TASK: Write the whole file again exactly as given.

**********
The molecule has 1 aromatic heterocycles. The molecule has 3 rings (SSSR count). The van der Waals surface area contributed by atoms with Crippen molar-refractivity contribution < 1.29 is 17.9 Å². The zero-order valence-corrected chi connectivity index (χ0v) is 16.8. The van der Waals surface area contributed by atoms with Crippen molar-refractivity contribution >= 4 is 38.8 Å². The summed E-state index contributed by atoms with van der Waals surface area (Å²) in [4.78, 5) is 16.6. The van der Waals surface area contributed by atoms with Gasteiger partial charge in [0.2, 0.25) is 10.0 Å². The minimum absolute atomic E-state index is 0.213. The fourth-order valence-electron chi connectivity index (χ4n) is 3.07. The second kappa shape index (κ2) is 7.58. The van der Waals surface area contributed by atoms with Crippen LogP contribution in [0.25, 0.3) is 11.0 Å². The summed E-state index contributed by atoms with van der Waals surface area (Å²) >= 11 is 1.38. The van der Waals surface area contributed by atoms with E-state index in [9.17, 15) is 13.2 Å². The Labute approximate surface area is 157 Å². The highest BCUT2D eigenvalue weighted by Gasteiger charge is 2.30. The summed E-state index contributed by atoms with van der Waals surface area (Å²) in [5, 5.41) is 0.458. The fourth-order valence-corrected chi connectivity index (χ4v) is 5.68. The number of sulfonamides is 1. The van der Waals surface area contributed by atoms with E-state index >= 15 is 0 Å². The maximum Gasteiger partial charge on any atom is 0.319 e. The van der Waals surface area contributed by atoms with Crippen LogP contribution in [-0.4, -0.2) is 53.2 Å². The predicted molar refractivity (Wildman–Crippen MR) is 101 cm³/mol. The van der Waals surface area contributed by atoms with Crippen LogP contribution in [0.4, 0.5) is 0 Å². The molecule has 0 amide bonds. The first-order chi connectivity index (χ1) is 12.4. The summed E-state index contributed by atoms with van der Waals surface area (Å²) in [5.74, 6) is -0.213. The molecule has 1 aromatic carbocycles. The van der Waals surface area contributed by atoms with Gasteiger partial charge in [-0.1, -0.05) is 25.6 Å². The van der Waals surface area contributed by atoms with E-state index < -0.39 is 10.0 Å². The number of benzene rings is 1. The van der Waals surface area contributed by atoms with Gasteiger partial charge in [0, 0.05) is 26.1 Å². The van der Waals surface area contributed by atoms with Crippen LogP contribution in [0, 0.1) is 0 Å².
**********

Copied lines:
The molecule has 1 aromatic heterocycles. The molecule has 3 rings (SSSR count). The van der Waals surface area contributed by atoms with Crippen molar-refractivity contribution < 1.29 is 17.9 Å². The zero-order valence-corrected chi connectivity index (χ0v) is 16.8. The van der Waals surface area contributed by atoms with Crippen molar-refractivity contribution >= 4 is 38.8 Å². The summed E-state index contributed by atoms with van der Waals surface area (Å²) in [4.78, 5) is 16.6. The van der Waals surface area contributed by atoms with Gasteiger partial charge in [0.2, 0.25) is 10.0 Å². The minimum absolute atomic E-state index is 0.213. The fourth-order valence-electron chi connectivity index (χ4n) is 3.07. The second kappa shape index (κ2) is 7.58. The van der Waals surface area contributed by atoms with Crippen LogP contribution in [0.25, 0.3) is 11.0 Å². The summed E-state index contributed by atoms with van der Waals surface area (Å²) >= 11 is 1.38. The van der Waals surface area contributed by atoms with E-state index in [9.17, 15) is 13.2 Å². The Labute approximate surface area is 157 Å². The highest BCUT2D eigenvalue weighted by Gasteiger charge is 2.30. The summed E-state index contributed by atoms with van der Waals surface area (Å²) in [5, 5.41) is 0.458. The fourth-order valence-corrected chi connectivity index (χ4v) is 5.68. The number of sulfonamides is 1. The van der Waals surface area contributed by atoms with E-state index >= 15 is 0 Å². The maximum Gasteiger partial charge on any atom is 0.319 e. The van der Waals surface area contributed by atoms with Crippen LogP contribution in [-0.4, -0.2) is 53.2 Å². The predicted molar refractivity (Wildman–Crippen MR) is 101 cm³/mol. The van der Waals surface area contributed by atoms with Crippen LogP contribution in [0.4, 0.5) is 0 Å². The molecule has 0 amide bonds. The first-order chi connectivity index (χ1) is 12.4. The summed E-state index contributed by atoms with van der Waals surface area (Å²) in [5.74, 6) is -0.213. The molecule has 1 aromatic carbocycles. The van der Waals surface area contributed by atoms with Gasteiger partial charge in [-0.1, -0.05) is 25.6 Å². The van der Waals surface area contributed by atoms with E-state index < -0.39 is 10.0 Å². The number of benzene rings is 1. The van der Waals surface area contributed by atoms with Gasteiger partial charge in [0, 0.05) is 26.1 Å². The van der Waals surface area contributed by atoms with Crippen LogP contribution in [0, 0.1) is 0 Å².